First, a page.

Monday, February 09, 2009

Troubled Avatars

While reading Ian McEwan's novel Saturday, I was very impressed by a chapter narrating a squash match between the protagonist (a middle-aged neurosurgeon from London) and his friend and colleague. Here's an excerpt:

"Half a dozen times the ball travels up and down the left-hand wall, until Perowne finds the space on his backhand to lift it high into the right-hand corner.They play that wall in hard straight drives, dancing in and out of each other's path, then they're chasing shots all over the court, with the advantage passing between them.
They've had this kind of rally before - desperate, mad, but also hilarious, as if the real contest is to see who will break down laughing first."

From: Saturday, by Ian McEwan.

McEwan does an amazing job describing the psychological state of his character during play: the lack of focus from out-of-court worries, that "flow" feeling after prolonged rallies, the balance between competitiveness and camaraderie, etc..

In my last contribution to the round table, I've suggested ways of designing for the player's, say, lateral thinking (in a desirable way). But why not extend this mental state to the characters - and then to the player?

Let's keep the rackets and think of a videogame of Tennis, for instance. Suppose you're playing with Roger Federer against a CPU-controlled Rafael Nadal. Now, usually the only match-unrelated concerns of between the player and full control of the game are the (real world) player's concerns. Federer's avatar might be more or less capable in game fundaments (serving, backhanding, forehanding, lobbing, etc.), but his psychological state is neutral.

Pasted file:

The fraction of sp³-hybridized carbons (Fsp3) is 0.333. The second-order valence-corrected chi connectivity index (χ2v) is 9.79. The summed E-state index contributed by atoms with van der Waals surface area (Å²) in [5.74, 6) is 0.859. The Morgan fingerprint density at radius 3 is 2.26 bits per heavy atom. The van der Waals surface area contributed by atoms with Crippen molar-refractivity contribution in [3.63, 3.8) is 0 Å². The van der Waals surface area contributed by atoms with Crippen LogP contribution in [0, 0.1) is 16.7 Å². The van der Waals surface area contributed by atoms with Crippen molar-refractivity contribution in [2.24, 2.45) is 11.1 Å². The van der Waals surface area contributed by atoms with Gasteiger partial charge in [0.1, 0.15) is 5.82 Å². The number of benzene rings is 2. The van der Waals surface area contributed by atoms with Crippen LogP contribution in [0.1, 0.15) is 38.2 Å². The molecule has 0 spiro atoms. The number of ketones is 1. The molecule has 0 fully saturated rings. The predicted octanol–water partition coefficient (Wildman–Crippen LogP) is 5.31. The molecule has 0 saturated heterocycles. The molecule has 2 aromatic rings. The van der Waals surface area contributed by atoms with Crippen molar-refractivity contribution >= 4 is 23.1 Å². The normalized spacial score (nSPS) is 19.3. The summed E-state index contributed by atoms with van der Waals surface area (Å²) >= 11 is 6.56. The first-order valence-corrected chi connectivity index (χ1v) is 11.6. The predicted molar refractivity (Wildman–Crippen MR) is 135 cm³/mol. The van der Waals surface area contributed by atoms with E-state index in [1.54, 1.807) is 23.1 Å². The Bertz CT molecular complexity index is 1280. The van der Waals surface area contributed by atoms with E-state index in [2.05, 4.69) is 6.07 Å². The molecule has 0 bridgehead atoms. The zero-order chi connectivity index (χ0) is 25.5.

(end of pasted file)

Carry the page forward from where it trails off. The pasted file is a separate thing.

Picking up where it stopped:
Now let's remember the last Federer Vs. Nadal match, when they were playing for the Australian Open. Judging from Federer's reaction, visibly upset to the point of crying during the prize ceremony, there should be some psychological unbalance going on. Was his mind somewhere else during the match? I don't know, but that's a hypothesis.

So, how could this kind of mental state be reflected in the game (and gameplay)? Overlapping images? Unresponsive control pads? There's a number of options that could be tested.

Sport games might not be the best example of use for that. RPGs, 1st and 3rd persons could benefit from this kind of "troubled avatars" to add depth to the story and gameplay. It could be a way of levelling the character's and player's experiences.

(Note: I remember a football videogame where the controller rumbled, as to indicate mental distress, during penalty shootouts. Was it one of FIFA series?)
Copyright, Chico Queiroz